He gave a collection of 68 porcelain objects to the Potteries Museum & Art Gallery in 1942 including this pair of dishes. Until recently, in fact almost until now (!), these were thought to be from the period 1723-1735; and then decorated 1920-1929. Further study since the book was published suggests that opinions have changed and the general consensus is that both body and decoration date to the 20th century. Here we have an example of ongoing and fascinating research into this rather overlooked period of early 20th century Chinese ceramics.
'The absolute finesse and beauty of the drawing and colouring'  Ronald Copeland
The strikingly coloured reverse of the Chinese dish, 17.5cm diam
Michael Cardew Cup & Saucer: I was delighted to see that the Michael Cardew's work was also in the book and you can see more about his time at Spode on this blog by clicking here where you will also find a link to a short film of him potting.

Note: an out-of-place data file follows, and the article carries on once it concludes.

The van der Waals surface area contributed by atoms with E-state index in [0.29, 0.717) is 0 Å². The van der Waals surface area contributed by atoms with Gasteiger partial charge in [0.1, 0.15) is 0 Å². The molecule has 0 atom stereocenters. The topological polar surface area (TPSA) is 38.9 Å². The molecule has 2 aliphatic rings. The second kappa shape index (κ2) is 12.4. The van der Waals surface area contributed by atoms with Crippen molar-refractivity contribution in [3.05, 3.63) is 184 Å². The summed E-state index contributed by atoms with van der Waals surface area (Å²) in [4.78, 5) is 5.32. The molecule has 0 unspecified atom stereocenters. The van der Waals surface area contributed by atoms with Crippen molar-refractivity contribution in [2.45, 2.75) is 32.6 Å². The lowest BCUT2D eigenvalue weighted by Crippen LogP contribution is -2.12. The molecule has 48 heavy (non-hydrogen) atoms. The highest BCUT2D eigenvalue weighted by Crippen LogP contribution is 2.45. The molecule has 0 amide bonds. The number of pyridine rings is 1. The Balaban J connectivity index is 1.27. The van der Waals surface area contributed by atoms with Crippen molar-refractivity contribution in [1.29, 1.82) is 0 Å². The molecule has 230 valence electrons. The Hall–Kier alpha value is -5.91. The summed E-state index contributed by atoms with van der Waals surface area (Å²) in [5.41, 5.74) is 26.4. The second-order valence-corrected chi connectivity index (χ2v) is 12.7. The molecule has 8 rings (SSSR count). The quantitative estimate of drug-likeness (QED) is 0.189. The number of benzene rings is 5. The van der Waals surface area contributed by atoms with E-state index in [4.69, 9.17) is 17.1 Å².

Michael Cardew at Spode 1938

Michael Cardew from the Aberystwyth University collection

26 November 2014

'A Platter large enough for the biggest holiday bird'

Filigree border, turkey centre, pattern number 2/552
The title of this post is from the 1965 Copeland & Thompson US catalogue which featured wares for Thanksgiving. Here's a page from this Spode catalogue for a magnificent design for Thanksgiving. The pattern is transfer printed (known as transferware in the US) and then hand coloured and has pattern number 2/5526. The pattern was first introduced in 1905 but as can be seen from the date of the catalogue still popular many years later. The border of the pattern is taken from an antique Spode pattern called Filigree and this was introduced in about 1823. Note the 'US English' spellings; and the different sizes of dish, referred to as a platter in the US. A 22 inch dish holding a roast turkey would have looked magnificent.

Pink or Blue Tower turkey pattern